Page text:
Protesters rally on 1-year anniversary of Kayla Moore’s death

Activists organize in Berkeley a year after Kayla Moore’s death in police custody.
Michael Ball/Staff
Activists organize in Berkeley a year after Kayla Moore’s death in police custody.

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Exactly one year after the death of Kayla Moore, a transgender woman who died in police custody, protesters on Wednesday evening marched down Shattuck Avenue, stopping traffic with six-foot banners and chants like “stop killer cops.”

About 40 people, including Moore’s father and sister, eventually arrived at the Police Review Commission meeting in South Berkeley to express their frustrations with both Berkeley Police Department and the PRC, a nine-member civilian board that monitors police conduct and policy in the city of Berkeley.

“It feels like just yesterday my dad got the call,” said Moore’s sister, Maria Moore. “We lost someone we loved, and we can’t get her back.”

Berkeley police officers responded to a disturbance call last year on Feb. 12 and were directed to the apartment of Moore, who had a history of mental health issues. Officers restrained Moore after she became increasingly agitated and later realized that she had stopped breathing while under restraint, according to a press release issued the day after the incident.

The Alameda County coroner’s report ultimately determined “an acute combined drug intoxication” caused Moore’s death.

Berkeley Police Department completed its own internal investigation in late April, which found that there were no criminal wrongdoings in terms of police conduct. The PRC investigation, which began after BPD finished its internal investigation, was completed in January but by law cannot be disclosed to the public.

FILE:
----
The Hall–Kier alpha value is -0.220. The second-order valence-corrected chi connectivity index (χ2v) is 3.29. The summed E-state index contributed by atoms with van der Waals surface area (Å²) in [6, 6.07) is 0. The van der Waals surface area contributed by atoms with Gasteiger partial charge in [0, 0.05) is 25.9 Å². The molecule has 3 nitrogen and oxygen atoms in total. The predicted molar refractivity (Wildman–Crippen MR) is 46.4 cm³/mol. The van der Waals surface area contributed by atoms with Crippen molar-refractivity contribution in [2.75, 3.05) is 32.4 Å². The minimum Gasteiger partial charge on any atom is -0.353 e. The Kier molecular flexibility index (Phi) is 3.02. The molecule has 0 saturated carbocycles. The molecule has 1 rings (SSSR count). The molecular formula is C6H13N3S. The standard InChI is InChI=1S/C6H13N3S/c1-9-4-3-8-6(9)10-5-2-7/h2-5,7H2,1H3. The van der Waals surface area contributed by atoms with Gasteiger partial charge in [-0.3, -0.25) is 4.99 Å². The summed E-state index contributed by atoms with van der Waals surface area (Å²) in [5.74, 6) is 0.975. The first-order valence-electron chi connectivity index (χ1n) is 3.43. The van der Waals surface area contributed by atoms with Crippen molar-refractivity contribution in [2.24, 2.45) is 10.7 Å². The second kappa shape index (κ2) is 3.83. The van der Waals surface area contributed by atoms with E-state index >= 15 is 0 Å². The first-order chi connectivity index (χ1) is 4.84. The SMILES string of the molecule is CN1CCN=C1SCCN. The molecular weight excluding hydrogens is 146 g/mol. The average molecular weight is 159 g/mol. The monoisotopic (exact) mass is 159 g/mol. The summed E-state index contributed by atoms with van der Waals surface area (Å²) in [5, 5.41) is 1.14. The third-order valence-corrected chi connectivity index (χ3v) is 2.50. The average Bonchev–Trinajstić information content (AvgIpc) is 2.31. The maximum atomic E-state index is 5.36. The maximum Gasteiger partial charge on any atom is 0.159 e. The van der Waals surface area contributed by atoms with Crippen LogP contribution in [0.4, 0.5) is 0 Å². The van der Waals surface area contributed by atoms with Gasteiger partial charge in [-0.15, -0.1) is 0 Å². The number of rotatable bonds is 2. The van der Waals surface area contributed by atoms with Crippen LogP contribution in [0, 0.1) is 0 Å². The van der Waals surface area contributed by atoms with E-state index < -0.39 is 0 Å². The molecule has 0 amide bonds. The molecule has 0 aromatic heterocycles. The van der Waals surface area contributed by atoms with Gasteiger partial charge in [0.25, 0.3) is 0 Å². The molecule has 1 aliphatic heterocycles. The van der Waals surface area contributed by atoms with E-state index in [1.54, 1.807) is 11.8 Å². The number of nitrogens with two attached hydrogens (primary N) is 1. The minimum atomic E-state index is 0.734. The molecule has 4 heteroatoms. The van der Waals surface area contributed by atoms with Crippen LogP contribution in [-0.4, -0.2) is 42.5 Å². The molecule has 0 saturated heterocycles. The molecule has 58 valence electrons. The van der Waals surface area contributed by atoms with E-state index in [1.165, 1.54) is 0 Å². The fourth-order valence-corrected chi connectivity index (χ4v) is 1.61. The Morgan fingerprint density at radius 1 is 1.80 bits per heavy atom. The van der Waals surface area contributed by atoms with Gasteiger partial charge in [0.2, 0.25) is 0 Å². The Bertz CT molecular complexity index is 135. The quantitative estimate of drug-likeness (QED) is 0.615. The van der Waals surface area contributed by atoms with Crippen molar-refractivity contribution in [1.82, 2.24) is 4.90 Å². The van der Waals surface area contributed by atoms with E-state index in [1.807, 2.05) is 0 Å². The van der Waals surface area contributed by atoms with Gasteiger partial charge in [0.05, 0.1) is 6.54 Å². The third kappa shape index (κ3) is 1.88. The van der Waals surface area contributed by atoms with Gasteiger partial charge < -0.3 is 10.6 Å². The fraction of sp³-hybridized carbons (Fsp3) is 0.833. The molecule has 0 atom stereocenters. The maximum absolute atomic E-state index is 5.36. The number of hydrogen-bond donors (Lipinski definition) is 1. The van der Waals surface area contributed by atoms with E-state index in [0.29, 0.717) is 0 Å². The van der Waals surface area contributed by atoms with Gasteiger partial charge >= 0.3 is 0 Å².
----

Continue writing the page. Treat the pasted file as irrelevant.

At times during Wednesday’s meeting, members of the public pounded on tables and interrupted the meeting by shouting obscenities at commissioners and police officers. Several BPD officers were stationed outside, although the meeting did not turn violent.

“The answer to finding justice for Kayla is in eliminating the PRC and creating a whole new entity,” said Carl Butler, who knew Moore personally and considers himself a friend of the family.

Commissioner Michael Sherman apologized to the public, citing a myriad of restrictions placed on the PRC that prevent members from disclosing the information gathered throughout their investigation.

“We have to be extremely careful about what we say,” Sherman told the crowd.

The PRC will soon convene a board of inquiry, which will include only eight of the nine commissioners. John Cardoza, who would have been the ninth commissioner on the panel, has recused himself because his son was one of the officers present the night of Moore’s death.

The board of inquiry will involve interviews with six BPD officers present during the incident. The PRC will then decide whether allegations made by the PRC staff members against officers are sustained, not sustained or unfounded. Commissioners can also exonerate officers.

PRC officer Katherine Lee, who is not on the commission but works as a city employee to support its functions, said results from the board of inquiry are conveyed to BPD and not made available to the public. The PRC can only submit recommendations to BPD, which then may take disciplinary action against officers or alter departmental policies. Lee was not permitted to say when the board of inquiry will begin or end.

Kimberly Veklerov is the lead crime reporter. Contact her at [email protected] and follow her on Twitter @KVeklerov.